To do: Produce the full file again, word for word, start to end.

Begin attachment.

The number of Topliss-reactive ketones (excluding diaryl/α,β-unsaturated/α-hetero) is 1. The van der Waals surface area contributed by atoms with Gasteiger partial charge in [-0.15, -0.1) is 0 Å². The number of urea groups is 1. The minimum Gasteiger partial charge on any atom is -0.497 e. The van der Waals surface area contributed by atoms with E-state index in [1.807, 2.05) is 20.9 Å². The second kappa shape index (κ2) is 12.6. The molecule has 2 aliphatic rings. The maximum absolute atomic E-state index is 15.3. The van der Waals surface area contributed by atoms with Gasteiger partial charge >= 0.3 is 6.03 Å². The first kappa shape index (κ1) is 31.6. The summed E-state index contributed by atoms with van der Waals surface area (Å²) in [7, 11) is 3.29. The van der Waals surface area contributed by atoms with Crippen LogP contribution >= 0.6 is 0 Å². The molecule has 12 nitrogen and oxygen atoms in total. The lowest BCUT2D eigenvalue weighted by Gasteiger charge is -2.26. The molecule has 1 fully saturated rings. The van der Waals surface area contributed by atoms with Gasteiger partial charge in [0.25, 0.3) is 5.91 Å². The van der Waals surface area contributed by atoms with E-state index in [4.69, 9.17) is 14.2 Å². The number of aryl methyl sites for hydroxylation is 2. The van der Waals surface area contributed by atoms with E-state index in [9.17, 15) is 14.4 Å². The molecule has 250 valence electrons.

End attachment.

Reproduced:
The number of Topliss-reactive ketones (excluding diaryl/α,β-unsaturated/α-hetero) is 1. The van der Waals surface area contributed by atoms with Gasteiger partial charge in [-0.15, -0.1) is 0 Å². The number of urea groups is 1. The minimum Gasteiger partial charge on any atom is -0.497 e. The van der Waals surface area contributed by atoms with E-state index in [1.807, 2.05) is 20.9 Å². The second kappa shape index (κ2) is 12.6. The molecule has 2 aliphatic rings. The maximum absolute atomic E-state index is 15.3. The van der Waals surface area contributed by atoms with Gasteiger partial charge >= 0.3 is 6.03 Å². The first kappa shape index (κ1) is 31.6. The summed E-state index contributed by atoms with van der Waals surface area (Å²) in [7, 11) is 3.29. The van der Waals surface area contributed by atoms with Crippen LogP contribution >= 0.6 is 0 Å². The molecule has 12 nitrogen and oxygen atoms in total. The lowest BCUT2D eigenvalue weighted by Gasteiger charge is -2.26. The molecule has 1 fully saturated rings. The van der Waals surface area contributed by atoms with Gasteiger partial charge in [0.25, 0.3) is 5.91 Å². The van der Waals surface area contributed by atoms with E-state index in [4.69, 9.17) is 14.2 Å². The number of aryl methyl sites for hydroxylation is 2. The van der Waals surface area contributed by atoms with E-state index in [9.17, 15) is 14.4 Å². The molecule has 250 valence electrons.